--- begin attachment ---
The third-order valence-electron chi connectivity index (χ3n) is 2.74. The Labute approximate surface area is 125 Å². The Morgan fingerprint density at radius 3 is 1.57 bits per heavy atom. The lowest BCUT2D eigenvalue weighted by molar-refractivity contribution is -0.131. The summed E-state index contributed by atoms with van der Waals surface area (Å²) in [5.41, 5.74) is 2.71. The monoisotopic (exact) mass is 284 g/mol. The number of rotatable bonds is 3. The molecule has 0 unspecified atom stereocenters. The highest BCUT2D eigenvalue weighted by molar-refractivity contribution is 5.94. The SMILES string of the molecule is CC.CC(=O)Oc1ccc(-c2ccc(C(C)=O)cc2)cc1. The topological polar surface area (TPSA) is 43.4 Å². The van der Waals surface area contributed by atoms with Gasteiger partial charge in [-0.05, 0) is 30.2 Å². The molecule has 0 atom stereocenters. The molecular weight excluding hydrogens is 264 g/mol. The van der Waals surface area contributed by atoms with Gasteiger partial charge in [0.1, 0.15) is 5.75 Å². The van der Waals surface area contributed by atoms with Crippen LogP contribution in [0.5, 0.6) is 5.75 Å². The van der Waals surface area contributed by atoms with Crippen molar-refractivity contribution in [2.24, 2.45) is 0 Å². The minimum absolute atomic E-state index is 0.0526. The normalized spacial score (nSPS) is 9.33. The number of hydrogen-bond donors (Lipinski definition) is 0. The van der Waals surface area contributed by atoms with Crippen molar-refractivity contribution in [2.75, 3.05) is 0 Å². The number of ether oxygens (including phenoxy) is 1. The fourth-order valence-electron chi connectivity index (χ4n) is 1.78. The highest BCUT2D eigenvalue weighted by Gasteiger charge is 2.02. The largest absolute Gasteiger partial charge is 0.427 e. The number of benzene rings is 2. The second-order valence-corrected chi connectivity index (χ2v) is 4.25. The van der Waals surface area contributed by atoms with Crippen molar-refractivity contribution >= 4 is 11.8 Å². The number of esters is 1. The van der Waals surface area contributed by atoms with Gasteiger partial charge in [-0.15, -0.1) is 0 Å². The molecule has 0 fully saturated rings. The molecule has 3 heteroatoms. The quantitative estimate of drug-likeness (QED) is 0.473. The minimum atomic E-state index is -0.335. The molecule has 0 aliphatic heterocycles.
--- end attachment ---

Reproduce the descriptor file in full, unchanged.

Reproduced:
The third-order valence-electron chi connectivity index (χ3n) is 2.74. The Labute approximate surface area is 125 Å². The Morgan fingerprint density at radius 3 is 1.57 bits per heavy atom. The lowest BCUT2D eigenvalue weighted by molar-refractivity contribution is -0.131. The summed E-state index contributed by atoms with van der Waals surface area (Å²) in [5.41, 5.74) is 2.71. The monoisotopic (exact) mass is 284 g/mol. The number of rotatable bonds is 3. The molecule has 0 unspecified atom stereocenters. The highest BCUT2D eigenvalue weighted by molar-refractivity contribution is 5.94. The SMILES string of the molecule is CC.CC(=O)Oc1ccc(-c2ccc(C(C)=O)cc2)cc1. The topological polar surface area (TPSA) is 43.4 Å². The van der Waals surface area contributed by atoms with Gasteiger partial charge in [-0.05, 0) is 30.2 Å². The molecule has 0 atom stereocenters. The molecular weight excluding hydrogens is 264 g/mol. The van der Waals surface area contributed by atoms with Gasteiger partial charge in [0.1, 0.15) is 5.75 Å². The van der Waals surface area contributed by atoms with Crippen LogP contribution in [0.5, 0.6) is 5.75 Å². The van der Waals surface area contributed by atoms with Crippen molar-refractivity contribution in [2.24, 2.45) is 0 Å². The minimum absolute atomic E-state index is 0.0526. The normalized spacial score (nSPS) is 9.33. The number of hydrogen-bond donors (Lipinski definition) is 0. The van der Waals surface area contributed by atoms with Crippen molar-refractivity contribution in [2.75, 3.05) is 0 Å². The number of ether oxygens (including phenoxy) is 1. The fourth-order valence-electron chi connectivity index (χ4n) is 1.78. The highest BCUT2D eigenvalue weighted by Gasteiger charge is 2.02. The largest absolute Gasteiger partial charge is 0.427 e. The number of benzene rings is 2. The second-order valence-corrected chi connectivity index (χ2v) is 4.25. The van der Waals surface area contributed by atoms with Crippen molar-refractivity contribution >= 4 is 11.8 Å². The number of esters is 1. The van der Waals surface area contributed by atoms with Gasteiger partial charge in [-0.15, -0.1) is 0 Å². The molecule has 0 fully saturated rings. The molecule has 3 heteroatoms. The quantitative estimate of drug-likeness (QED) is 0.473. The minimum atomic E-state index is -0.335. The molecule has 0 aliphatic heterocycles.